The White House launches omicron-specific boosters ahead of the dreaded winter covid surge


The White House on Tuesday announced a six-week push ahead of the winter travel season to increase recall uptake in senior citizens, minority communities and rural areas, who have suffered disproportionately from serious illnesses and deaths during the coronavirus pandemic.

Anthony S. Fauci, who is President Biden’s chief medical adviser, pointed out that vaccine effectiveness declines over time and that the coronavirus is an unusual foe due to new variants emerging every few months. He pointed to data released Tuesday by the Centers for Disease Control and Prevention showing recently authorized omicron-specific boosters protect against new variants.

“It’s clear now, despite some initial confusion,” he said.

Fauci — in his last briefing before his scheduled retirement in December, after more than four decades in government battling HIV/AIDS and Ebola and serving as the face of the scientific community during the coronavirus pandemic — urged the public to get the injections: “The final message I give you from this podium is that please, for your safety, for that of your family, get your updated covid-19 vaccine as soon as you are eligible.

The Biden administration has faced growing frustration with its two-pronged booster launch.

The United States has spent nearly $5 billion to buy 171 million bivalent boosters from Pfizer and its German partner BioNTech and Moderna. But efforts to market the shots to the American public have been limited, and uptake of the recall has remained slow since it was approved on Aug. 31. The CDC estimates that only about 11 percent of people ages 5 and older get it a bivalent booster.

The new CDC study represents the first published efficacy estimates based on real-world data for divalent booster shots. Previous studies have measured whether bivalent vaccines increase levels of virus-blocking antibodies in people’s blood.

Tuesday’s findings confirmed the importance of getting to new shot to boost immunity against coronavirus as it continues to evolve and produce immune variants. Last winter’s wave of omicrons made the original monovalent mRNA vaccines less effective against symptomatic infection, prompting a rush to create new vaccines incorporating components of the omicron strains, BA.4 and BA.5. The new boosters — the only shots available in pharmacies and doctor’s offices across the country — appear to offer only a modest boost in protection against infection.

“That’s a huge volume of data in a short period of time,” said Francesca Beaudoin, a clinical epidemiologist at Brown University. Overall, she said, the study shows that “there is a real but very modest benefit of the bivalent vaccine among people who have already been vaccinated, are healthy, and are presenting” for injections.

Moderna says the new booster increases protection from omicron subvariants

But Beaudoin and others described the study as “disappointing” because it doesn’t shed light on key questions like the new boosters’ ability to protect against serious disease.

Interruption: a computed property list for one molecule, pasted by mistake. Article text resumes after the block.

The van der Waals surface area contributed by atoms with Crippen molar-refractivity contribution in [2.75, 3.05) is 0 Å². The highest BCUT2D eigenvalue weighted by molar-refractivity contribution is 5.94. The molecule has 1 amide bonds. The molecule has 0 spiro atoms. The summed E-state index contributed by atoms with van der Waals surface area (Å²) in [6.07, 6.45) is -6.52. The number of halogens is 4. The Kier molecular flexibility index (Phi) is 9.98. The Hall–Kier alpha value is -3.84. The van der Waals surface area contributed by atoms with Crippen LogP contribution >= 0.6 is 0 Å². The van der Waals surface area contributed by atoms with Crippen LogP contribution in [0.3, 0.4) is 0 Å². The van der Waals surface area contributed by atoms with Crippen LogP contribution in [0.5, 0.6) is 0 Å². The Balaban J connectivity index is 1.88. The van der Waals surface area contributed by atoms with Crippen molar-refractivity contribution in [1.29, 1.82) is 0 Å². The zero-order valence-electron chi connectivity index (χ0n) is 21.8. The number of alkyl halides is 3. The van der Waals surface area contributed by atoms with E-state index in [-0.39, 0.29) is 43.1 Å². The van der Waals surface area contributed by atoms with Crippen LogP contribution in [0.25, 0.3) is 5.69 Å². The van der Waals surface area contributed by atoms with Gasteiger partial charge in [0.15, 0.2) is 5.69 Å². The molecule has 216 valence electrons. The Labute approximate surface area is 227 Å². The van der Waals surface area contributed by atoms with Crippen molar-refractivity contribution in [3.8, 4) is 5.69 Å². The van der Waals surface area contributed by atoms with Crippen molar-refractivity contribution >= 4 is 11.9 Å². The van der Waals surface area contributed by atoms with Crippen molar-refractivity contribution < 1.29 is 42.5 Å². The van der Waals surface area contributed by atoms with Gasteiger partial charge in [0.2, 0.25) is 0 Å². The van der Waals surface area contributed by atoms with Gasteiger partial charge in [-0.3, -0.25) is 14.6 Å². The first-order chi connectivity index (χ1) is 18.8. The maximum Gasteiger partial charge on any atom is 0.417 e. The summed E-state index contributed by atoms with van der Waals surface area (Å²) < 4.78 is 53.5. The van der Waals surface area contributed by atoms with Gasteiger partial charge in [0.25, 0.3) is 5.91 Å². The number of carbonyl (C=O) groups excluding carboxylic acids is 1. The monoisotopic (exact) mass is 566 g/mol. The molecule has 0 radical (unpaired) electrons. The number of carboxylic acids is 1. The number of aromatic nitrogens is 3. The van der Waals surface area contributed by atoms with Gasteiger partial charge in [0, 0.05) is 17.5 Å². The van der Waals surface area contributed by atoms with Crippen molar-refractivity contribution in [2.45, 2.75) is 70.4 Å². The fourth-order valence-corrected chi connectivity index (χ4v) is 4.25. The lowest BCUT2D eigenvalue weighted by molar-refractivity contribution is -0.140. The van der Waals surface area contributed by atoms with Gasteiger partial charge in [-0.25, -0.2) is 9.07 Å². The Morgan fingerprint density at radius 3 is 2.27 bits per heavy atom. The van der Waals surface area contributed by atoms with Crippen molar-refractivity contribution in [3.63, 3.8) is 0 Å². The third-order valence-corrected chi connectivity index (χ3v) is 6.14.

This raises questions about the goal of bivalent vaccines, said Paul Offit, director of the vaccine education center and professor of pediatrics in the division of infectious diseases at Children’s Hospital of Philadelphia.

“The only reasonable goal is to prevent serious disease, a goal that has largely been achieved with monovalent vaccines,” Offit said, who has previously expressed skepticism about booster shots. “We’re still waiting for a shred of proof that this bivalent vaccine or any bivalent is better than what we had.”

Meanwhile, the virus continues to evolve so fast that the BA.4 and BA.5 variants are no longer dominant.

“This should be a cautionary tale about what happens when you try to chase these variants,” Offit said.

Ashish Jha, the White House coronavirus response coordinator, said during Tuesday’s press conference that updated vaccines will likely be in demand at some point next year. A universal vaccine that affects all variants is needed for the long-term management of the coronavirus pandemic, he said.

“We’re at a point where this virus continues to evolve very, very rapidly,” Jha said.

The United States lags behind in some virus-related technologies and more resources are needed, Jha said. “All I can say is that Congress must do its job and step up and protect the American people.”

Pfizer says the new booster shot boosts antibodies that fight homicrons

The CDC study, which drew on data from the Increasing Community Access to Testing program, designed to make testing more available in areas of high social vulnerability, included more than 350,000 tests in nearly 10,000 retail pharmacies between Sept. 14 and Sept. Nov. 11, among adults who reported symptoms consistent with covid-19. Upon registration, participants reported their vaccination history, current symptoms, and previous infection.

The CDC researchers then calculated the vaccine effectiveness, the measure used to establish the reduction of disease among the vaccinated. people compared to those who remain unvaccinated. The study found that the bivalent boosters provided significant additional protection against symptomatic infection in people who had already received at least two injections of the monovalent vaccine. The benefit of the bivalent boosters increased the longer after a person’s last monovalent dose.

Celine Gounder, an infectious disease specialist and senior fellow at the Kaiser Family Foundation, also noted that the study does not address the issue that shaped Biden. recent administration strategy.

“It doesn’t prove that bivalents are any better than the original boosters,” Gounder said.

But most people ask a simpler question: “Should I get a booster?” — and the new study backs up the answer, Gounder said, “Take it.”

Carolyn Y. Johnson contributed to this report.

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